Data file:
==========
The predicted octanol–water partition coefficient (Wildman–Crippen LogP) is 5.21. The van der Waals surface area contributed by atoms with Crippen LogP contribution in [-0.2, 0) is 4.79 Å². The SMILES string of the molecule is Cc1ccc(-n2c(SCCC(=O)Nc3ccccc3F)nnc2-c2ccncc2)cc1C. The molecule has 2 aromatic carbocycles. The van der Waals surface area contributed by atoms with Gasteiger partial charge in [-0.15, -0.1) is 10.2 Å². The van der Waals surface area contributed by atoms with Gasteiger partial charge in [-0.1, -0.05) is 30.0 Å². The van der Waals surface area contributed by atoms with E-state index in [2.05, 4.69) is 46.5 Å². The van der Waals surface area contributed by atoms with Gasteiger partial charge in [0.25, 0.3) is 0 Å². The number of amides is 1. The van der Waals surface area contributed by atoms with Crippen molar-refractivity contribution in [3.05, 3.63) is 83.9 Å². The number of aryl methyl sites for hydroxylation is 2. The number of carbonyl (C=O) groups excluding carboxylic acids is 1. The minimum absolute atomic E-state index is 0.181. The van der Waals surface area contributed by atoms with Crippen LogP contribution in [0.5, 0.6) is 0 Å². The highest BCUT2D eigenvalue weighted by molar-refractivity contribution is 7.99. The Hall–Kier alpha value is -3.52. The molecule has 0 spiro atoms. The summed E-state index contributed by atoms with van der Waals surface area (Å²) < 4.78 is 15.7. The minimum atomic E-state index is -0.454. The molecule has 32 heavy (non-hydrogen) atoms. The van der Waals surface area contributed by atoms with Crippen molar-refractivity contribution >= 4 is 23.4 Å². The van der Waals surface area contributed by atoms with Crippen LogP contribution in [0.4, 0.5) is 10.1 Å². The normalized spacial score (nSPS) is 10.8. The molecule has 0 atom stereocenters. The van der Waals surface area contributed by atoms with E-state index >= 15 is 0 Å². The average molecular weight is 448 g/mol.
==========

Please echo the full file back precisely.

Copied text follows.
The predicted octanol–water partition coefficient (Wildman–Crippen LogP) is 5.21. The van der Waals surface area contributed by atoms with Crippen LogP contribution in [-0.2, 0) is 4.79 Å². The SMILES string of the molecule is Cc1ccc(-n2c(SCCC(=O)Nc3ccccc3F)nnc2-c2ccncc2)cc1C. The molecule has 2 aromatic carbocycles. The van der Waals surface area contributed by atoms with Gasteiger partial charge in [-0.15, -0.1) is 10.2 Å². The van der Waals surface area contributed by atoms with Gasteiger partial charge in [-0.1, -0.05) is 30.0 Å². The van der Waals surface area contributed by atoms with E-state index in [2.05, 4.69) is 46.5 Å². The van der Waals surface area contributed by atoms with Gasteiger partial charge in [0.25, 0.3) is 0 Å². The number of amides is 1. The van der Waals surface area contributed by atoms with Crippen molar-refractivity contribution in [3.05, 3.63) is 83.9 Å². The number of aryl methyl sites for hydroxylation is 2. The number of carbonyl (C=O) groups excluding carboxylic acids is 1. The minimum absolute atomic E-state index is 0.181. The van der Waals surface area contributed by atoms with Crippen LogP contribution in [0.5, 0.6) is 0 Å². The highest BCUT2D eigenvalue weighted by molar-refractivity contribution is 7.99. The Hall–Kier alpha value is -3.52. The molecule has 0 spiro atoms. The summed E-state index contributed by atoms with van der Waals surface area (Å²) < 4.78 is 15.7. The minimum atomic E-state index is -0.454. The molecule has 32 heavy (non-hydrogen) atoms. The van der Waals surface area contributed by atoms with Crippen molar-refractivity contribution >= 4 is 23.4 Å². The van der Waals surface area contributed by atoms with Crippen LogP contribution in [0.4, 0.5) is 10.1 Å². The normalized spacial score (nSPS) is 10.8. The molecule has 0 atom stereocenters. The van der Waals surface area contributed by atoms with E-state index >= 15 is 0 Å². The average molecular weight is 448 g/mol.